History of Yellow Rock

dougie-lilyYellow Rock Cottage is owned by Christine Logan, a tour guide on the island under the name Lady of the Isles. Christine is the daughter of the late Lily MacDougall, she was locally known as Lily Fish, and Dougie MacDougall, her late father.

Yellow Rock was built prior to 1871 by Christine’s great grandfather and is the home where her late father was born. Like his father before him he served as boatman with the Lighthouse Board and retired after 45 years. The flag pole in front of the house still exists where they would signal with the keepers of Rhuvaal lighthouse on the Sound of Islay. At that time the pole’s position was high on a hill at the back of the house and aptly called Cnoc a’phole but after the introduction of the telephone it was repositioned on the shore in front of the house.

Christine’s father Dougie was a keen writer and he wrote two booklets “As long as water flows” and “Still Water’s Run Deep.” In between the many lovely stories is one titled “Dougie’s House and Wildlife” written some 30 years ago: “The view from the house is second to none for there, right across, a mile distant, is the Sound of Islay with the Paps of Jura adding to the scenery. It is a very busy Sound with shipping – They pass quite close night and day on their lawful business. The britannia has passed through many a time with its escort keeping guard over her at all times. There are quite a lot of foreign ships passing through, such as Danish, Swedish, Dutch, Norwegian, French and some of the fleets of different nations are seen going through. Fishing boats, big and small take advantage of the Sound for they want to avoid the rough weather off the west coast of Islay.”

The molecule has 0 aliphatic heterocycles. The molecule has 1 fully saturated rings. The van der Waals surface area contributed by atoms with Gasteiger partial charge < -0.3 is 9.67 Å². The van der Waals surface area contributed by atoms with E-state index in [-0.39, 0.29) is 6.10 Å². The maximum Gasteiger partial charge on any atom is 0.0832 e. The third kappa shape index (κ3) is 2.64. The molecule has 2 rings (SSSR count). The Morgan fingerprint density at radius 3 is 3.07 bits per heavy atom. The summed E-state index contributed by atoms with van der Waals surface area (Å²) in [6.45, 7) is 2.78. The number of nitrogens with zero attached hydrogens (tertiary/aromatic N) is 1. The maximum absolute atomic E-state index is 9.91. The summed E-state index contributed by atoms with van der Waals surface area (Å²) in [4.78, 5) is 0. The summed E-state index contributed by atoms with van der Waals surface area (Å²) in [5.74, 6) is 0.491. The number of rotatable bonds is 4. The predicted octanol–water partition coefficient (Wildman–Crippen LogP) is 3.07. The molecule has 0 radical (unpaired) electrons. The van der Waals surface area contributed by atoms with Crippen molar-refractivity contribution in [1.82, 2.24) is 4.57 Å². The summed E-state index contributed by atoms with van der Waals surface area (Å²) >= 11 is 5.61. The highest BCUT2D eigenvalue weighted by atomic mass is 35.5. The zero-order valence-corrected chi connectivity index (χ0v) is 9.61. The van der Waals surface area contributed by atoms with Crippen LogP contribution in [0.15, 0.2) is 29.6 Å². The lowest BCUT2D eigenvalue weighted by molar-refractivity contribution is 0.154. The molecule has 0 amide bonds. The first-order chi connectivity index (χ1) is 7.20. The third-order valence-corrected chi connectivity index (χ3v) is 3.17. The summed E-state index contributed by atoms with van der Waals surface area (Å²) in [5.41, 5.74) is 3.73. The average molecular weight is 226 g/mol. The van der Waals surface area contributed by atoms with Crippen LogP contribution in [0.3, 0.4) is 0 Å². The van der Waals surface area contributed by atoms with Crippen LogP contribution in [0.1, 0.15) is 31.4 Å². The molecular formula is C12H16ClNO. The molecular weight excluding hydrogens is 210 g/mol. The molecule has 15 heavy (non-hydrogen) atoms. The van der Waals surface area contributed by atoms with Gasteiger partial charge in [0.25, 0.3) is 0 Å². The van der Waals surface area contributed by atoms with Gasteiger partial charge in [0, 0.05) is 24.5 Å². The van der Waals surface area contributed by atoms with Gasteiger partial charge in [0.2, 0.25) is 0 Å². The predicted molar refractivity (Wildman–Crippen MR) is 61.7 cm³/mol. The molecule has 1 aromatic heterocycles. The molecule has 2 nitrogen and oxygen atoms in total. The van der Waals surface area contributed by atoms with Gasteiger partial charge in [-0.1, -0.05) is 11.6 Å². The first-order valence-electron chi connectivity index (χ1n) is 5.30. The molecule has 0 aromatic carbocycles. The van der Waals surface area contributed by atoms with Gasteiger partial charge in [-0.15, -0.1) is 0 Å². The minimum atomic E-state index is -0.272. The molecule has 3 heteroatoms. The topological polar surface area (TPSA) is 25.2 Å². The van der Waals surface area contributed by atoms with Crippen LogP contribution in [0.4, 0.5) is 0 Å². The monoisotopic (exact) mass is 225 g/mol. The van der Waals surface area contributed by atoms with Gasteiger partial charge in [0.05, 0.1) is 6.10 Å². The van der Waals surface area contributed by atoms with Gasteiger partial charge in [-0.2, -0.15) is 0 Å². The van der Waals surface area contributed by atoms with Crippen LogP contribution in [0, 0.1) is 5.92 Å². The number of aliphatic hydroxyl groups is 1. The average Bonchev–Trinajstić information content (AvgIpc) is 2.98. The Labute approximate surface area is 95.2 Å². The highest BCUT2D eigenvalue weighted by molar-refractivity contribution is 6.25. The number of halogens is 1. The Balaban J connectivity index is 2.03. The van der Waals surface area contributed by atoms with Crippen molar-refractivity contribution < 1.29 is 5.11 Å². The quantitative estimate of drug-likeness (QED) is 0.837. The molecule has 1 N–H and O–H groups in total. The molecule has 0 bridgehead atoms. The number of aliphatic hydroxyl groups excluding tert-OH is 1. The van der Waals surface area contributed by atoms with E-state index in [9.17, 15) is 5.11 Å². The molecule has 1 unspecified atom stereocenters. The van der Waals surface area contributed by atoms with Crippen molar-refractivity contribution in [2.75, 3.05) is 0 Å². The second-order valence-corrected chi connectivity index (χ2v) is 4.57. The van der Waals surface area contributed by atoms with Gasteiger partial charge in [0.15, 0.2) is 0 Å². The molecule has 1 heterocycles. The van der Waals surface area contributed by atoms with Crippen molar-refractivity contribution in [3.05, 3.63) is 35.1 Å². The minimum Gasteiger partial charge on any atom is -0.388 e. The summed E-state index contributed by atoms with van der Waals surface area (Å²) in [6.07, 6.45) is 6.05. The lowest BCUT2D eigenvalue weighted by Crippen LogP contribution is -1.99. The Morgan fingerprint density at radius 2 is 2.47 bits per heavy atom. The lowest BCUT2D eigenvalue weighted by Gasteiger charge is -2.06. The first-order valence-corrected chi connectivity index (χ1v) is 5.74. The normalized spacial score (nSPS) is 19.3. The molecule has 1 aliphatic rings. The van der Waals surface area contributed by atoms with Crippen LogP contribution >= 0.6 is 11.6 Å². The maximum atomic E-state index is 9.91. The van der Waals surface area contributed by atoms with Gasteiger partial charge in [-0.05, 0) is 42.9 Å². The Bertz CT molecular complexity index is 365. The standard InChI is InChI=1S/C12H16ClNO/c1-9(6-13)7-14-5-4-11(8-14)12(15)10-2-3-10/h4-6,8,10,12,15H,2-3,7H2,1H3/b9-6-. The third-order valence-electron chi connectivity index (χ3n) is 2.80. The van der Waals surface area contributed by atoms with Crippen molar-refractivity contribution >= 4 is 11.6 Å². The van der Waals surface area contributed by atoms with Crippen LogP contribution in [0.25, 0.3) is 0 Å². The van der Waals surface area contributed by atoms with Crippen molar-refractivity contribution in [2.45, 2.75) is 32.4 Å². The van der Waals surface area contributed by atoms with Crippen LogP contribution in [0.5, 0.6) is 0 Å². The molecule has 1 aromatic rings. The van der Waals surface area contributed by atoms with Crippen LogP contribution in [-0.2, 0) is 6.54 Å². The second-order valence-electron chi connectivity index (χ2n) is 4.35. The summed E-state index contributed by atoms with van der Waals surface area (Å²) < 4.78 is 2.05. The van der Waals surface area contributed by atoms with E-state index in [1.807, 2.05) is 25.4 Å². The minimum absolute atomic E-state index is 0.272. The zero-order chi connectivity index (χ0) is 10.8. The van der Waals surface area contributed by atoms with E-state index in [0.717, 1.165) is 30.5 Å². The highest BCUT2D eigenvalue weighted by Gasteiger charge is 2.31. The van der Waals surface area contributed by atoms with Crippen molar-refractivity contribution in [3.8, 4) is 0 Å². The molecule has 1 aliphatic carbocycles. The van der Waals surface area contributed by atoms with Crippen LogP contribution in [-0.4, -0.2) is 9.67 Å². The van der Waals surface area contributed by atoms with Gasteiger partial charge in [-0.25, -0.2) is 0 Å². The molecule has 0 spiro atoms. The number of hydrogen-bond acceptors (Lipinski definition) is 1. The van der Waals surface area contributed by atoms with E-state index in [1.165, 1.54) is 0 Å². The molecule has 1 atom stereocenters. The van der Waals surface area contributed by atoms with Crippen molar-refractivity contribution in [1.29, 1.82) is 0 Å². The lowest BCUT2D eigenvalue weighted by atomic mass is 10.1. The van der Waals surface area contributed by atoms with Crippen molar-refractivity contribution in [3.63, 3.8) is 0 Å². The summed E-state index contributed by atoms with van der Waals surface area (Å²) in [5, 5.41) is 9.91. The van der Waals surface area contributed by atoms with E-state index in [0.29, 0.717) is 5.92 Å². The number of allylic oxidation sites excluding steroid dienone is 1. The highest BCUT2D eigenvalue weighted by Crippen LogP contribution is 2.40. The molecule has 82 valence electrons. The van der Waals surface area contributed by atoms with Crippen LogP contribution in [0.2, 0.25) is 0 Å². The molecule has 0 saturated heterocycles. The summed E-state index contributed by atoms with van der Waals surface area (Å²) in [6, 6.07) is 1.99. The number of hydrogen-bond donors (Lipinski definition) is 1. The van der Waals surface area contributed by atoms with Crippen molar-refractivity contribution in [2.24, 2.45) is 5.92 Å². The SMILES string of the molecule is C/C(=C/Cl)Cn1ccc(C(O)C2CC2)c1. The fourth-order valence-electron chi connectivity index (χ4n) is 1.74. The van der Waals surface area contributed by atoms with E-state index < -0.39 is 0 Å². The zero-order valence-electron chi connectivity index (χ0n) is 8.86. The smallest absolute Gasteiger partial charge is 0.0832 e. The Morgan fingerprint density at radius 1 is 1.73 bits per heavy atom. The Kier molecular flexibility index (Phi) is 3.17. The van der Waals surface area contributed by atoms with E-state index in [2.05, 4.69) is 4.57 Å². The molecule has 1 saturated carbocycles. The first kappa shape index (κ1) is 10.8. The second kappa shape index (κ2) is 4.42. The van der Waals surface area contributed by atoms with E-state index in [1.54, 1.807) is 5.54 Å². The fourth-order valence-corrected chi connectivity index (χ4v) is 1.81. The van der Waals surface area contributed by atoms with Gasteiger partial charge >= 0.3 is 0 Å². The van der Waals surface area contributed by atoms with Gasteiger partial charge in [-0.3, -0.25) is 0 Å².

“From my window you can see and hear the wild bird life. It is really a part of one’s living with nature. Firstly, there are the seagulls, heron, oyster catchers, cormorant, ducks, tern, sand pipers and many other species which haunt the shore in search of a livelihood. In the early morning you are wakened by the screaming seagulls, wheeling about, or else by the screeching of oyster catchers as they hop about from rock to rock in search of a tasty breakfast. The otters come in quite close, swimming, diving and most times climb onto the rocks in front of the house to devour their catch. They seem to be quite friendly, for sometimes they come in so close that our pet cat would dearly like to play with one.”

You can read more stories from Dougie on the Islay Blog